I shared a studio with Kelda who's got her work in here, she does some of the Americana photographs and she does a lot of the screen prints. Kelda is this real sort of rock chick and has loads of interesting things in her studio space, camera lights, band paraphernalia, rock n’ roll references. She just had this fantastic “don't walk walk“ light in her studio. I grew up wanting to live in New York so the name came from that. But the standard joke in Deal is that the Londoners won't walk past the traffic lights or go past the Poundland because it’s downtown, and it's not boutique enough. So for me Don't Walk/Walk is a bit of a statement, even a question, will people actually walk down this end of town? I hope the light and a little bit of tongue in cheek will bring people in. I am bolted on to the end of the high street and it does require a bit of dedication to come and find the space but I’m hoping it will be worth while. A lot of creative spaces in East London are similar, in that they grow from areas you wouldn't anticipate.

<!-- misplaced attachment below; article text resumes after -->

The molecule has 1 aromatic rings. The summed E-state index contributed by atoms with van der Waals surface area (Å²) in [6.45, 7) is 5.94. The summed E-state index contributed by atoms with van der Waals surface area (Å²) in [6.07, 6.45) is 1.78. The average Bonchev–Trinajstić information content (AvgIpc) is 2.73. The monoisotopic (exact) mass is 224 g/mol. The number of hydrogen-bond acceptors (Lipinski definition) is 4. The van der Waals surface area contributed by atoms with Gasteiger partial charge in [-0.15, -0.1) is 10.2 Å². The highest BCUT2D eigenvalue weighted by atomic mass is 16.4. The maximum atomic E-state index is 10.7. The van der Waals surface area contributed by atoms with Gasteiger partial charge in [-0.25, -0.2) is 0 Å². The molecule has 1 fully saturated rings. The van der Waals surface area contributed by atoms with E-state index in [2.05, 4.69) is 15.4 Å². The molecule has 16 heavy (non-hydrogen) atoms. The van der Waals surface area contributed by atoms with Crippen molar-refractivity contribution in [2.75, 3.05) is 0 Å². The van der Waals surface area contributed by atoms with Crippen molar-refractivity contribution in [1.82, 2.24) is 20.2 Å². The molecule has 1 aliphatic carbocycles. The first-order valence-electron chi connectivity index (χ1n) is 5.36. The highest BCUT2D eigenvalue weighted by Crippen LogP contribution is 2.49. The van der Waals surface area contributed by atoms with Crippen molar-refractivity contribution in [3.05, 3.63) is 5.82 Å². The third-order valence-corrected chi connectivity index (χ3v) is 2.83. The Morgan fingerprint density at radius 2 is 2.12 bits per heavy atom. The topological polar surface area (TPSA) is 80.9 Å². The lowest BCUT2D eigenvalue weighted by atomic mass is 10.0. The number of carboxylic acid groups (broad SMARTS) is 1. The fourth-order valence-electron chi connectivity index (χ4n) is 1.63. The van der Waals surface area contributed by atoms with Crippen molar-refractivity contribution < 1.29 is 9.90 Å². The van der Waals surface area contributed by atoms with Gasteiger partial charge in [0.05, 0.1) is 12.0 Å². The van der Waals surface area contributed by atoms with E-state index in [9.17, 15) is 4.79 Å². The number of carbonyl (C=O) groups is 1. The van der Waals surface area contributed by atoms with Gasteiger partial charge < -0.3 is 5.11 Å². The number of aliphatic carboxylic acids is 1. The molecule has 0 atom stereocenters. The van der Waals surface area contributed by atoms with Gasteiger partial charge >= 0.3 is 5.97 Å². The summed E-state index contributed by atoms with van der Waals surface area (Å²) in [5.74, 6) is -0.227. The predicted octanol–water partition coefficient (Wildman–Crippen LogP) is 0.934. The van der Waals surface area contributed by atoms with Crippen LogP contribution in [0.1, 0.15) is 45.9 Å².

Its traditional that artists gravitate to areas that are socially and economically have a lower status because of cheaper rents. I saw that very thing happen in Deptford because 400 of us were working there but more and more developments were going up the rent was going up, the artists started to move further out. There’s very few places left in London that are affordable to the artist, and once somewhere gets gentrified, then it’s goodbye arts. I think that can be seen the most in Shoreditch. When I was there in 2000, it was really the cultural epicentre in places like Dalston and Hackney. But now it’s just phenomenally priced. You really have to be shifting some units of art to exist in that environment.
How have you gone about curating the space?